NATO Steps Up Strikes in Libya

TRIPOLI, Libya -- A series of NATO airstrikes targeted sites around Tripoli early Monday as increasingly frequent attacks raised pressure on Muammar Qaddafi's beleaguered regime.

The overnight strikes appeared to target sites on Tripoli's outskirts. It wasn't immediately clear what they targeted -- Libyan government officials were not available for comment. They followed pounding explosions that shook Tripoli on Sunday.

A NATO statement said those strikes hit missile storage areas and launchers, command and control facilities and a radar system.

NATO military craft appear to be increasing the frequency of their strikes around the Libyan capital -- the stronghold of Qaddafi's four-decade-old regime. That has added more pressure on a regime that is already shaken by a four-month-old rebel insurgency, as well as several defections and a naval blockade.

In Brussels, NATO Secretary-General Anders Fogh Rasmussen said he would use a meeting Wednesday with the alliance's defense ministers to demand that more countries contribute to the fight against Qaddafi. He did not mention specific nations. Britain and France have been heavily involved since the mission started in March.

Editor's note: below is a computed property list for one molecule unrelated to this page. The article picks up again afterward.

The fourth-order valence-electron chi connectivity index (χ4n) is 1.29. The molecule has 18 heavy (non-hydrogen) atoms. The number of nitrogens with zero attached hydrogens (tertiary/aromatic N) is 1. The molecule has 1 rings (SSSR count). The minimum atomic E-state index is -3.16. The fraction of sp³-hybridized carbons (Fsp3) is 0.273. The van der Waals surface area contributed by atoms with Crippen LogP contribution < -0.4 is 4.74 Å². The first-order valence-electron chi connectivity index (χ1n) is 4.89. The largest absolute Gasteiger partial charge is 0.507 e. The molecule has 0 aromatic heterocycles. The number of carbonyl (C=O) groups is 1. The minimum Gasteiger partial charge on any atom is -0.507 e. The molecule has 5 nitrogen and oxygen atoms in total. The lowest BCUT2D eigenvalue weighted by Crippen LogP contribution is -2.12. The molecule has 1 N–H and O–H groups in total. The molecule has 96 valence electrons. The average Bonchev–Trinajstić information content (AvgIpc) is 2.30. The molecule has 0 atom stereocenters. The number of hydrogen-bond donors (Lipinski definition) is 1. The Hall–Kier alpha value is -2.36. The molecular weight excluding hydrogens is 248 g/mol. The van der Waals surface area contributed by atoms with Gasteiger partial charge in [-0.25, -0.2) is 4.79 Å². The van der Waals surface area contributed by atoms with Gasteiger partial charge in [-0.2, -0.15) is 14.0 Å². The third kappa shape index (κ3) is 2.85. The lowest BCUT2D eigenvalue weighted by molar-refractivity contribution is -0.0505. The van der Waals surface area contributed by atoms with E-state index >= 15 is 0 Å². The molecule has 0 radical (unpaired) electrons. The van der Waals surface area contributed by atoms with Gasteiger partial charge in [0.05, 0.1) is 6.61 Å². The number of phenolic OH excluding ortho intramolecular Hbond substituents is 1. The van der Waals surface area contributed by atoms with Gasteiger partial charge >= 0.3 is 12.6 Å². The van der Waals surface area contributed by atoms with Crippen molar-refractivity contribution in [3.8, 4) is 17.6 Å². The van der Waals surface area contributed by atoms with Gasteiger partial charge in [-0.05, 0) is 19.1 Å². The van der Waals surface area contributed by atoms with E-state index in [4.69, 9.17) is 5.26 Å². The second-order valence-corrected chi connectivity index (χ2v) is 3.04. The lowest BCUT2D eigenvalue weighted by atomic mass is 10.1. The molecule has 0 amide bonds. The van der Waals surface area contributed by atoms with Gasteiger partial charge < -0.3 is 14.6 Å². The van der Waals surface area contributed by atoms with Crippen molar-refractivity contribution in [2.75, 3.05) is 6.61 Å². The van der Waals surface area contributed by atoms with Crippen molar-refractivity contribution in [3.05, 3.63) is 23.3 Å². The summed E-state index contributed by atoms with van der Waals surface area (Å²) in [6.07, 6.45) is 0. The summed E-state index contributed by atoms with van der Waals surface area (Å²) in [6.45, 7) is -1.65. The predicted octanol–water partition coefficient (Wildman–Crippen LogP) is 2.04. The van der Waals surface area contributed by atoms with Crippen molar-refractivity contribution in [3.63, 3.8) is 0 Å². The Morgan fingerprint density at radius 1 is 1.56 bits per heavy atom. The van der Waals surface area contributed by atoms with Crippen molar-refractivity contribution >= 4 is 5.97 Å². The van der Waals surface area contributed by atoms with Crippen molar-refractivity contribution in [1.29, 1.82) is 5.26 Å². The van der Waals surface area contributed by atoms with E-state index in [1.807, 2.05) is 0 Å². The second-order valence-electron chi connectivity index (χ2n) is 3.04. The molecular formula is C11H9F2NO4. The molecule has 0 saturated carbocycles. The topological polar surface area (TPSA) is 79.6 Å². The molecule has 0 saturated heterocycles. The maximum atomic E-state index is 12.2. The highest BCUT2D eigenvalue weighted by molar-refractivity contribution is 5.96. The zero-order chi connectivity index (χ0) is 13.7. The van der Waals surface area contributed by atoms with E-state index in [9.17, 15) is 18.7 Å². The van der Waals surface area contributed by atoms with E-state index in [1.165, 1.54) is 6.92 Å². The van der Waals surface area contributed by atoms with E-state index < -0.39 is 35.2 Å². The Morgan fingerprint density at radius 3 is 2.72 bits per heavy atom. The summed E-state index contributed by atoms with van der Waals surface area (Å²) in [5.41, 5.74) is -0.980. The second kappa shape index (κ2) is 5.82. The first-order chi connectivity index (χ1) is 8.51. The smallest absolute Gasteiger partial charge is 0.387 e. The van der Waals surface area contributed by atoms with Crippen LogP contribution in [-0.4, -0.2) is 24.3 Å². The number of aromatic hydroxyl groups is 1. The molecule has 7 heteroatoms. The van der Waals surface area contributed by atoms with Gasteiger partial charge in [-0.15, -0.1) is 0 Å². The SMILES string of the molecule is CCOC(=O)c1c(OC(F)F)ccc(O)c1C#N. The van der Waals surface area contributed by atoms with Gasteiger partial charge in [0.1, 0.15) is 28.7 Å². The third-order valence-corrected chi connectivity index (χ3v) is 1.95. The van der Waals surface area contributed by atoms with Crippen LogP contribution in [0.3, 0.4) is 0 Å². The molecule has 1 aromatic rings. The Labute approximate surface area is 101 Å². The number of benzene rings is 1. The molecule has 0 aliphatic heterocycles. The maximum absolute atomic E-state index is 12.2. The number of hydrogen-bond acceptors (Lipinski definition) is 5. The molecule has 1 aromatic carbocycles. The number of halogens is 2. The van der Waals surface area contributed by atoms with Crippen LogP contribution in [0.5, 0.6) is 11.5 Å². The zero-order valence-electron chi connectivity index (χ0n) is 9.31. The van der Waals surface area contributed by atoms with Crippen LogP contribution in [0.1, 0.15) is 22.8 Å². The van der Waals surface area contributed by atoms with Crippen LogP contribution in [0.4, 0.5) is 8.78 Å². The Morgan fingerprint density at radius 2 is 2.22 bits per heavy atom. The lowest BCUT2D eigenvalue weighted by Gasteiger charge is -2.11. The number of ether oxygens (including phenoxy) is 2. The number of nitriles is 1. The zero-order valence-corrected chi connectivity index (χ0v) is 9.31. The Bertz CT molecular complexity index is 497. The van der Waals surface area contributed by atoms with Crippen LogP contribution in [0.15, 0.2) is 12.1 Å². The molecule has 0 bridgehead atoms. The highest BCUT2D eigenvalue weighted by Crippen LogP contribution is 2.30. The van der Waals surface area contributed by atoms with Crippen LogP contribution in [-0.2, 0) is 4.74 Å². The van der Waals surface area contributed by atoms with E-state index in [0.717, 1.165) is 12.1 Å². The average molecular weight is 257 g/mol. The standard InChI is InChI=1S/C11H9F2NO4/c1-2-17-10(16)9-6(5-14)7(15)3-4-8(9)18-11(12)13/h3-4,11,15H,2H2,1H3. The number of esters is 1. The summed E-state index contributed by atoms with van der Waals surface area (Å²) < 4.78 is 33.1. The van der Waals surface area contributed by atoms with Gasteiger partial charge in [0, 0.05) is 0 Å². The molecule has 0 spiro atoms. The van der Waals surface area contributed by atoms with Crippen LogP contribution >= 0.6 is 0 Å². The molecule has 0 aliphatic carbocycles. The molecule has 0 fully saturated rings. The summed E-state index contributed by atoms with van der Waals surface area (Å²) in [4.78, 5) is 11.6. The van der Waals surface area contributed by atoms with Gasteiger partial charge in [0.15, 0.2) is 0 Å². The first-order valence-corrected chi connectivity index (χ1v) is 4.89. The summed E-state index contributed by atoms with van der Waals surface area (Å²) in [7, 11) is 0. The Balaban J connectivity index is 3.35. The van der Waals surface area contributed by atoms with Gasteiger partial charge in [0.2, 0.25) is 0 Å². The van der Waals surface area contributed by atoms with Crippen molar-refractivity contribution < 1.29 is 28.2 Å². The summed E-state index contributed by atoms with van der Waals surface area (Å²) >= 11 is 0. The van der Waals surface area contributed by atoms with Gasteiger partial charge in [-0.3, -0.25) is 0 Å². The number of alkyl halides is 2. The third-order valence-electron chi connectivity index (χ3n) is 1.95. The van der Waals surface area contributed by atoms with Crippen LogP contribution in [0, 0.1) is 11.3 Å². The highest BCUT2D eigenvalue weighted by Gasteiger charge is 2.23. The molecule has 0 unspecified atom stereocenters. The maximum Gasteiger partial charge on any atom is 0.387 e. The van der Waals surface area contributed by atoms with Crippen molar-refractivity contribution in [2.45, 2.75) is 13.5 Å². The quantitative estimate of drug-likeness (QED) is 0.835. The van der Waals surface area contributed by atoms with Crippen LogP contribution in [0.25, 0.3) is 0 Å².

Also Monday, two rebels were killed in fighting with Qaddafi's forces in the eastern oil town of Brega, 125 miles (200 kilometers) southwest of the de facto rebel capital of Benghazi, a medic said.

Qaddafi forces fired mortars at a graveyard in the town of Ajdabiya, a frontline town in the rebel-held east.

After the strike, rebel fighters pursued government forces west to Brega, where two rebels were killed and one was injured by government shelling, the medic said, speaking on condition of anonymity because he was not authorized to talk to reporters.

It was unclear if any government soldiers were killed because Libyan authorities don't provide casualty information.

On Sunday, Human Rights Watch issued a report that accused Libyan opposition authorities of arbitrarily detaining dozens of people suspected of collaborating with Qaddafi. The organization called on rebel authorities to give the detainees full due process rights or release them.

The group said one detainee was apparently tortured to death in custody. It based its report on visits with rebel-held detainees in three opposition-controlled cities.

"There is no excuse to delay the rule of law in areas under opposition control," said Sarah Leah Whitson, Human Rights Watch's Middle East and North Africa director.


Hadeel al-Shalchi contributed reporting from Benghazi, Libya.